These days, though we are down to about ten pots (!) for various genres of tea, I find myself using the lovely pot shown in the above photograph for the overwhelming majority of tea sessions. There is an old story of a monk who loved making tea so much that he was buried with his teapot, and I am beginning to feel like this towards my pot.

To that end, I recently gave him a name: "Zidu" [zi3 du4 - purple belly]. My dear wife was initially in favour of something more poetic (probably to do with clouds and heavens), but I wanted something more earthy, more Daoist, more gritty, more mundane, more humble. Zidu is my fat little buddy who brews shengpu in his warm, heavy, purple belly. My wife admits to coming around to my way of thinking on the name (a big win).

Angel and Greyhound Meadow
(An example of du.)

Zidu is about as big as a pot should be, for me, being 12cl (4 fl. oz.). Anything larger than this I have found to be simply too large - even 15cl (5 fl. oz.) is too big, as the pot generally cools too quickly, and is not adequately filled with leaves or water. Zidu's size allows 5-6 cups of the size you see in our photographs - convenient, as we only own six sets of cups, and drinking in a party of more than six becomes "vulgar" (one of my favourite passages from Lin Yutang, don't blame me!).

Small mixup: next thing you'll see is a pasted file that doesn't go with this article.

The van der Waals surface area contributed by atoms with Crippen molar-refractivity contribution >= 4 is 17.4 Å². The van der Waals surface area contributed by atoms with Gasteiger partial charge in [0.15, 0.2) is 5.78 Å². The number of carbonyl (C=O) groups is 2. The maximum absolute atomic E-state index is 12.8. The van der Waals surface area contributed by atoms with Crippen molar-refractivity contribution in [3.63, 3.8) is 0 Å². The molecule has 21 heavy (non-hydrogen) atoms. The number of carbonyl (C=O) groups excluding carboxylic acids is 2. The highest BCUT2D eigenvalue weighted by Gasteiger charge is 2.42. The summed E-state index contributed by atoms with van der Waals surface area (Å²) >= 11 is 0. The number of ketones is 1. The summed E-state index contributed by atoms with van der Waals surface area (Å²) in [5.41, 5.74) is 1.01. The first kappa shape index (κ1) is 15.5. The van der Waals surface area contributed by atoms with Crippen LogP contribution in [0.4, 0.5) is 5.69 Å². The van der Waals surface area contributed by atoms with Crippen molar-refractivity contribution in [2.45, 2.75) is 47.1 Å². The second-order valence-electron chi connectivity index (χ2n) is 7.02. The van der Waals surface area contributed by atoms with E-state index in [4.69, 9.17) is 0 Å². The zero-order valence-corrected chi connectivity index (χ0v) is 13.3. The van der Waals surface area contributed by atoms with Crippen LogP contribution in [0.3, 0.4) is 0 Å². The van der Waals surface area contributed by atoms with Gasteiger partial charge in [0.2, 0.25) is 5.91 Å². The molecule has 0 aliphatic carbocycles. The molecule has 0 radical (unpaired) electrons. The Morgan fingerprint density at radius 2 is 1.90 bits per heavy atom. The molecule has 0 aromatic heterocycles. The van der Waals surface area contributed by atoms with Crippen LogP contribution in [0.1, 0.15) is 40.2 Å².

Zidu is also insanely heavy. Despite his small size, he is extraordinarily thick, and his clay is very dense. This means that he retains heat for ages. Verification of clay types is well-nigh impossible, but his sheer density, and the rapidity with which he grows a patina on his exterior skin, inclines me to believe the shopkeeper's claims of "zisha" (aren't they all?). This matters little, of course, being a misleading and unverifiable detail - the importance being the excellence of finish, the density of clay, the retention of temperature. Again, for this reason, I would hesitate before buying pots. Get recommendations from people you trust, or (best of all, if opportunity permits), shop for them yourself in actual stores.

The quality of the patina varies between my pots, too. Though Zidu drinks the most tea, his progress in developing a profoundly-rooted shine has been much more rapid than his cousins on our teapot shelf. There is something about the nature of his skin that seems easy to nourish - I am no expert on clays, so cannot guess why this might be, but it is interesting that such a phenomenon is noticed on a pot that is good quality in many other ways, leading me to infer that this may be a sign of good quality in itself. Who knows.

Headington Hill
(An example of chong.)